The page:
By Conor Sanchez
My palms were sweaty. My stomach was turning. I took a swig of water to calm my nervous as the DJ held up five fingers to signify the countdown to when we officially went live. It was go time. I closed my eyes, took a deep breath, and prepared to take to the airwaves of southeastern Nicaragua.
Ok, so I wasn’t that nervous. But it was my first time speaking Spanish on the radio and I had no idea who might be listening. Unlike the United States, where traditional radio use is in decline, people here really will spend a Sunday afternoon listening to local talk radio. Perhaps the mayor was listening. Perhaps my wife.
Regardless of who was out there, we wanted to do a good job. Although radio is still a significant method of news and information sharing here, a growing amount of citizens, especially youngsters, are carrying around smart-phones in their pockets. Which means it’s only a matter of time before podcasts and online radio overtake traditional radio. This is where my our heads were at during our premier broadcast of “Break Time for English.”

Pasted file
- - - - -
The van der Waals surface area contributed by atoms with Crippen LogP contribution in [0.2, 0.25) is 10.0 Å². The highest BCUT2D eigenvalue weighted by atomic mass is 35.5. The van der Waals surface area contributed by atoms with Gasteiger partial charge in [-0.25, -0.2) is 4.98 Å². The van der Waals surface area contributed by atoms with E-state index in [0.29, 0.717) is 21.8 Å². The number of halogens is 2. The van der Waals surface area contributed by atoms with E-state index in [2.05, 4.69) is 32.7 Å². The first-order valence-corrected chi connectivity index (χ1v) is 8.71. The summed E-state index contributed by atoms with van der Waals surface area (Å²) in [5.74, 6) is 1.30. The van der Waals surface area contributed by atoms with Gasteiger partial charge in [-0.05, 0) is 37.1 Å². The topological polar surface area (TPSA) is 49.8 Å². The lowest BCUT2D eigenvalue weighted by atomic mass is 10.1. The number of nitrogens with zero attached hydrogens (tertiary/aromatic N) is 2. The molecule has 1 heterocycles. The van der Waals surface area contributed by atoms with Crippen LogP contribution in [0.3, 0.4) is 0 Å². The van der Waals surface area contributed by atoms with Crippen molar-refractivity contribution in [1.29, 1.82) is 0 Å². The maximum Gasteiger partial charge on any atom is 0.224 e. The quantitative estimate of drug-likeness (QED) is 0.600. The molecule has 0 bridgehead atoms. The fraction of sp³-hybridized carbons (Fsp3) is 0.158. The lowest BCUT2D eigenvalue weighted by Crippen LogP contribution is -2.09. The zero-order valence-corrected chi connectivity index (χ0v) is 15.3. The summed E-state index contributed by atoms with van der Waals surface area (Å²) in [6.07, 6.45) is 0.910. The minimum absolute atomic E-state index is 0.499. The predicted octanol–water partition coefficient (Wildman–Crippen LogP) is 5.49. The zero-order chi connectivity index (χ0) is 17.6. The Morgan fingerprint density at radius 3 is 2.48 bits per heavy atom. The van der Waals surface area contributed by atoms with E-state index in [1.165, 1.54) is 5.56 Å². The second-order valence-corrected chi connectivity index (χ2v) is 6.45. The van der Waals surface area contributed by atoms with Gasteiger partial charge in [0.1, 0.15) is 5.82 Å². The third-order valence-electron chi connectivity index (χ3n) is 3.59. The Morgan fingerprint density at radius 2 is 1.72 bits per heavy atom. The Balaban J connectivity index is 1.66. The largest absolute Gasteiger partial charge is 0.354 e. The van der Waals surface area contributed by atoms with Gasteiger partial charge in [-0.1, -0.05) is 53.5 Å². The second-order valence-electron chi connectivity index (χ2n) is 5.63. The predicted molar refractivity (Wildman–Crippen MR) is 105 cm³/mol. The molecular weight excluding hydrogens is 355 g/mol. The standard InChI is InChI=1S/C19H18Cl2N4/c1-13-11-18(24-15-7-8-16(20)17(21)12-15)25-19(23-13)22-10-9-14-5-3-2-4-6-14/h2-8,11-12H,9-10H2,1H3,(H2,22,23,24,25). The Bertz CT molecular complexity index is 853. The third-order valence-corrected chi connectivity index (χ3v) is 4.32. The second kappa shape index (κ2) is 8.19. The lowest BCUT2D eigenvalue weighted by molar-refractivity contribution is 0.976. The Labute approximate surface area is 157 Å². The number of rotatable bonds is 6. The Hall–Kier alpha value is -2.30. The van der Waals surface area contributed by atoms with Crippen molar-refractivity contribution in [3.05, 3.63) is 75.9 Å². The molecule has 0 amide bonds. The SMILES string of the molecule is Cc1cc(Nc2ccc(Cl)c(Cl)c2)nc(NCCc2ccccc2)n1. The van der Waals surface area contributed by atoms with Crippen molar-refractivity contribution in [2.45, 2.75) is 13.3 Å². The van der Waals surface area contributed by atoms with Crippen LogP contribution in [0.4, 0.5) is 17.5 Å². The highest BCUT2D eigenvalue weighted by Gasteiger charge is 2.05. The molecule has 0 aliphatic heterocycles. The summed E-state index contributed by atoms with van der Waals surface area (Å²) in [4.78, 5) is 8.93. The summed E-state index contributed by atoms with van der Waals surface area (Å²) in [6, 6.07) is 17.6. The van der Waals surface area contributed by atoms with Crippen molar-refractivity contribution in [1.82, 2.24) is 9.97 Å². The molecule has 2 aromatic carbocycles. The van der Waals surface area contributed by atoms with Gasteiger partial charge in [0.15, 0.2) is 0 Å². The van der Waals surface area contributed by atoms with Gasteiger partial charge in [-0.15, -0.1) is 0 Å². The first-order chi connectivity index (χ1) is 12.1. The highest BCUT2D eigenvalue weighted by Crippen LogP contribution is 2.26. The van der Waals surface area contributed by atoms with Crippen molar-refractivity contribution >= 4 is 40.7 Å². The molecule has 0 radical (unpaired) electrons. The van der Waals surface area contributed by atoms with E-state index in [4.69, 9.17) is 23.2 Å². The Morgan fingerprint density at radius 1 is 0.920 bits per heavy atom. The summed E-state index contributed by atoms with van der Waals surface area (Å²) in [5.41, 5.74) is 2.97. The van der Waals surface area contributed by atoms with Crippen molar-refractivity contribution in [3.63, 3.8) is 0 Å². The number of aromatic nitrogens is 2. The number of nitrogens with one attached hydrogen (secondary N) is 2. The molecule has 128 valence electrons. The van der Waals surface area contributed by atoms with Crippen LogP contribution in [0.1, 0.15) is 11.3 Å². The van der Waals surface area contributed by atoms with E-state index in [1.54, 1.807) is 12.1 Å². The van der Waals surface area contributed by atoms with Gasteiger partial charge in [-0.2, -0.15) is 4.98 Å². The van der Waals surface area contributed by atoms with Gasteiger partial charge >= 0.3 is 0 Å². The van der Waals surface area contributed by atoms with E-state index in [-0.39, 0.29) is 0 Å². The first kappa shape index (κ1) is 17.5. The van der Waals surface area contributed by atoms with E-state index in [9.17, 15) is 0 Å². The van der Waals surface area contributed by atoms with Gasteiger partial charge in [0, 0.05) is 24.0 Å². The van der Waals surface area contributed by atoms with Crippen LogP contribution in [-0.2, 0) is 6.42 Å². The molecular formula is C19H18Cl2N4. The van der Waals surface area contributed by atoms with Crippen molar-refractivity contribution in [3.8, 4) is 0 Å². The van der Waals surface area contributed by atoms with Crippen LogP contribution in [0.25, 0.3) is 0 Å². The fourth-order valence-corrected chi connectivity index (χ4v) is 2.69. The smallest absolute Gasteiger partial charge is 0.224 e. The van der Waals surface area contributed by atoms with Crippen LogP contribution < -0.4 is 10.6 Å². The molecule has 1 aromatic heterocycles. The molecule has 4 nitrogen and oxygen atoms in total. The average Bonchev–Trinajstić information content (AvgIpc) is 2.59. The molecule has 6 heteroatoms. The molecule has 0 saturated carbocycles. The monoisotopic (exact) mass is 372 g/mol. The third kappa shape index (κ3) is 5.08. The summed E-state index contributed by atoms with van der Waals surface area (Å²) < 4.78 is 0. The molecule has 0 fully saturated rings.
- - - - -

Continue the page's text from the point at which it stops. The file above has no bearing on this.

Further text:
The impetus to do something like this came a few months ago, when my counterpart teacher Bayron and I were chatting about how we could promote bilingual education in the community. We talked about workshops, festivals, and singing contests, all of which have been done in about a thousand different ways. I told him I wanted something that took advantage of technology. A few days later, he came back to me with a great suggestion; “Let’s start a radio program,” he said.
It immediately made me think of a podcast I used to listen to called “Coffee Break Español,” a beginner Spanish radio program available on iTunes. After discussing our idea a little more and finding a station willing to give us 20 minutes of airtime every week, we decided we’d record these episodes with the hope of making them both downloadable and transferable. We’ll see where this goes…
Here is the episode in its entirety. Give it a listen!